In this second of two articles marking the launch of the Institute of Fundraising’s Proud to be a fundraiser campaign Ken Burnett explains why success for the campaign should be judged by our sector’s ability to improve the donor experience.
What George says, above, is undoubtedly true. He goes on to suggest that the majority of today’s supporters are different from the traditional kind for the simple reason that they’ve been recruited. They’ve not come forward themselves as volunteers. Instead fundraisers have used a variety of techniques to push them into their support of our causes. Given the superficiality and artlessness of so much donor acquisition these days it’s hardly surprising that we lose many of them so soon after they join us.
People recruited in these ways need very special treatment to encourage them to stay and become real donors. Being a donor is voluntary, a matter of free choice. Stopping a stranger, bending his or her ear then pressing him or her to sign a commitment on the spot was always going to lead to high turnover. Even the inertia of direct debits (EFT) can’t save us if a donor isn’t inspired to stay.
Two intimately-connected aspects of our fundraising affect donor retention more than any others.
- The experiences our donors get, particularly in the early stages of the relationship.
- The influence of the people who deliver those experiences.
Which explains why retention levels vary so widely from organisation to organisation. Some get this very much better than others.
The case for retention fundraising
We all have to shell out, up front, to acquire donors, even if just to replace those we’ve lost. For fundraisers, spiralling acquisition costs are a cast iron certainty in an uncertain world. The danger for the future of our sector is that acquisition costs have escalated to such a height they’re now really hard to justify. The main reason for this is that, averagely, fundraisers don’t keep their donors long enough to recover that original outlay with sufficient margin or certainty.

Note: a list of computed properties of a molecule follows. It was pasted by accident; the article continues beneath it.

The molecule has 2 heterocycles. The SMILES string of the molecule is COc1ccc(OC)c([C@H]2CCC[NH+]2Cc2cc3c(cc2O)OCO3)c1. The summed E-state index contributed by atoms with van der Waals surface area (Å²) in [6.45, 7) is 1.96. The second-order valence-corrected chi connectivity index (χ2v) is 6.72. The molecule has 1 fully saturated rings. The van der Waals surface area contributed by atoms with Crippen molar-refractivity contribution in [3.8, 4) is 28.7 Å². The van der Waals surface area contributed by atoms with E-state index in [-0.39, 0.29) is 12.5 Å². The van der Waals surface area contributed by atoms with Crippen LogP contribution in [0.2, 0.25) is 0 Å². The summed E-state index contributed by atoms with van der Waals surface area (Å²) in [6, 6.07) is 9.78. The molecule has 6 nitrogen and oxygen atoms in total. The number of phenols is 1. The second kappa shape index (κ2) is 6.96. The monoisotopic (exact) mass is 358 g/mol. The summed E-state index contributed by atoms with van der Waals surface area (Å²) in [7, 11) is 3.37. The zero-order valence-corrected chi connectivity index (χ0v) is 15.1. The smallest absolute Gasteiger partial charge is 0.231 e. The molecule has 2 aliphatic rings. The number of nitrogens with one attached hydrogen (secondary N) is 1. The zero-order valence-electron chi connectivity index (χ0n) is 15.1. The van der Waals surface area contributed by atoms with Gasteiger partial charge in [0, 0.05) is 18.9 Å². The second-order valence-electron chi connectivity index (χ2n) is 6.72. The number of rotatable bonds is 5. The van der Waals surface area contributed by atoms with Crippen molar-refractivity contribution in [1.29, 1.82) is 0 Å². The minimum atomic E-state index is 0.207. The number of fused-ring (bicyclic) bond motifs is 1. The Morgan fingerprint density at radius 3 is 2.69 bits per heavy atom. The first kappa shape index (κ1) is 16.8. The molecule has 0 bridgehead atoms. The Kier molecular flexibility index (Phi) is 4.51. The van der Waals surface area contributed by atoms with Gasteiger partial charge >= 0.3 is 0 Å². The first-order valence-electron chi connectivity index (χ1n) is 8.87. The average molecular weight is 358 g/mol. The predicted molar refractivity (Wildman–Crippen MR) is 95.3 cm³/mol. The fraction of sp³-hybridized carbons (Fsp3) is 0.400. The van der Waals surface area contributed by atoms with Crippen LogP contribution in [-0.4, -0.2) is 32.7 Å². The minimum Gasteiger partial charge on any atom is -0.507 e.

So what does it cost these days to acquire a new donor?
Such is the diversity of methods and circumstances that the only valid answer is, ‘how long is a piece of string?’ Two things can be said with certainty. It’s too much. And it’s getting more expensive by the day. Meanwhile the so-expensively acquired existing donor file atrophies steadily too, as donors are leaving all the time.
Recently I asked some fundraising friends to share their current costs of new donor acquisition from a range of sources. The results were varied, none were great and few were improving. The cost to recruit a regular donor face-to-face seems to have shot up recently from around £120 to upwards of £160. Responses via mobile phone to a £5 ask can cost £90 a time. A two-step strategy to convert these to a regular donor can cost from £142 to £164. A regular £3 donor recruited by radio ads might cost anywhere from £76 to nearly double that. Tests that don’t work often cost much more, which leads to the false economy of less testing. The danger is, these are the accepted norms now.
You do the sums. With costs like these and donors giving £2, £3, or £5 per month, how long will it take before any of the donor’s money actually goes to the cause he or she thinks she’s supporting?
Yet even this commercial fact of life might not necessarily be over hard to justify as long as these so-expensively acquired donors stay long enough and give enough for the charity to recoup its investment within a time frame that a reasonable donor would consider to be reasonable too.
How that word ‘reasonable’ is defined is a moot point. Donors may well view it differently to fundraisers, or economists. For each the definition is being stretched, dangerously. For many, breaking point may not be far away. Average donation values have increased over time too, of course, but not by enough. When it gets too expensive for fundraisers to replace the donors they’re losing our organisations will have truly eaten their seed corn.
What’s this got to do with ‘Proud to be a fundraiser’?
A lot, I think. Because unless our sector can fix this it’ll be really hard for any of us to be truly proud of what we do. Unless donor service across the sector improves massively from the experiences shown by countless ‘mystery shopping’ tests, it will be stretching the point for any of us to claim we’re proud to be fundraisers. Unless the people who deal with donors can consistently deliver the stimulating experience that donors need to keep them inspired, it’s unlikely we’ll do more than tinker at the margins of today’s costly haemorrhaging of potential lifelong donors.
And that’s just not good enough for anyone who’s proud to be a fundraiser.
Continued at column two, above top.